THE BLOG
12/22/2008 05:12 am ET | Updated May 25, 2011

It's Time for a War on the War on the "War on Christmas"

After enduring eight years of a president who was determined to impose his religious beliefs on the country, I've just about had it with people trying to shove religion down my throat. Maybe that is why I have no patience for the (completely ludicrous) claim that there is a "War on Christmas," made by right-wingers like Bill O'Reilly. But what put me over the top is that now a deputy editor of the once reputable Wall Street Journal has weighed in on the issue, actually equating the current economic crisis with the fact that people say "Happy Holidays" instead of "Merry Christmas."

Daniel Henninger wrote in the WSJ yesterday:

"This year we celebrate the desacralized 'holidays' amid what is for many unprecedented economic ruin -- fortunes halved, jobs lost, homes foreclosed. People wonder, What happened? One man's theory: A nation whose people can't say 'Merry Christmas' is a nation capable of ruining its own economy."

Henninger's point is that the economic downturn was caused by "borrowers, lenders and securitizer shamans" who were "operating in a zero-gravity environment, aloft on moral hazard," which was due to a loss of "responsibility, restraint and remorse." He goes on to say that "responsibility and restraint are moral sentiments," and that "the steady secularizing and insistent effort at dereligioning America has been dangerous." He claims that the "disappearance of 'Merry Christmas'" is indicative of this "dereligioning." Thus, the link between not saying "Merry Christmas" and the failing economy.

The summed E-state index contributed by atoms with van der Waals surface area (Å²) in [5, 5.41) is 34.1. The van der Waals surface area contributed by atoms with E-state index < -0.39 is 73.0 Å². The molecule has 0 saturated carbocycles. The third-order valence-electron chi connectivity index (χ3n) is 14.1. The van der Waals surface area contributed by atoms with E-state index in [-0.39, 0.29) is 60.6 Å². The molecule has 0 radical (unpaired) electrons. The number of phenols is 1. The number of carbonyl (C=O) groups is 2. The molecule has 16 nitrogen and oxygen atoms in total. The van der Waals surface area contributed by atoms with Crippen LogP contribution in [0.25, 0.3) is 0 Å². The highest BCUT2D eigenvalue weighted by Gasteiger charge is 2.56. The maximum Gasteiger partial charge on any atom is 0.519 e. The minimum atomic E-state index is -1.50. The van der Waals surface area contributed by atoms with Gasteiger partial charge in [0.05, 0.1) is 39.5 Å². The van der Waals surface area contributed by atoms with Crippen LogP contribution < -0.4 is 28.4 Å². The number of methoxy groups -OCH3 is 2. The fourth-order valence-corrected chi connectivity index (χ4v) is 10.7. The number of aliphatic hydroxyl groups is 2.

Convinced? Me neither.

Somehow, people like Henninger and O'Reilly think it's important that people say "Merry Christmas" rather than "Happy Holidays." But what Henninger and O'Reilly don't seem to want to understand is that the United States of America, as much as they would like it to be otherwise, is not a Christian nation. The majority of its citizens may currently be Christian, but, again, that does not make the country, as an institution, Christian.

(Full disclosure: I am a nonreligious Jew, so the "War on Christmas" crowd will, no doubt, dismiss all of my opinions.)

The last time I checked, the First Amendment was still in full force and effect. As a reminder, it says:

"Congress shall make no law respecting an establishment of religion, or prohibiting the free exercise thereof; or abridging the freedom of speech, or of the press; or the right of the people peaceably to assemble, and to petition the Government for a redress of grievances."

You will notice in the very first words of the Bill of Rights that the founders made it clear, in no uncertain terms, that there was to be no one religion "established" for the country. The First Amendment makes clear that everyone should be allowed to practice his/her religious faiths ("or prohibiting the free exercise thereof"), but that no one faith was to be elevated above the others by the government. Being Christian does not make one more American.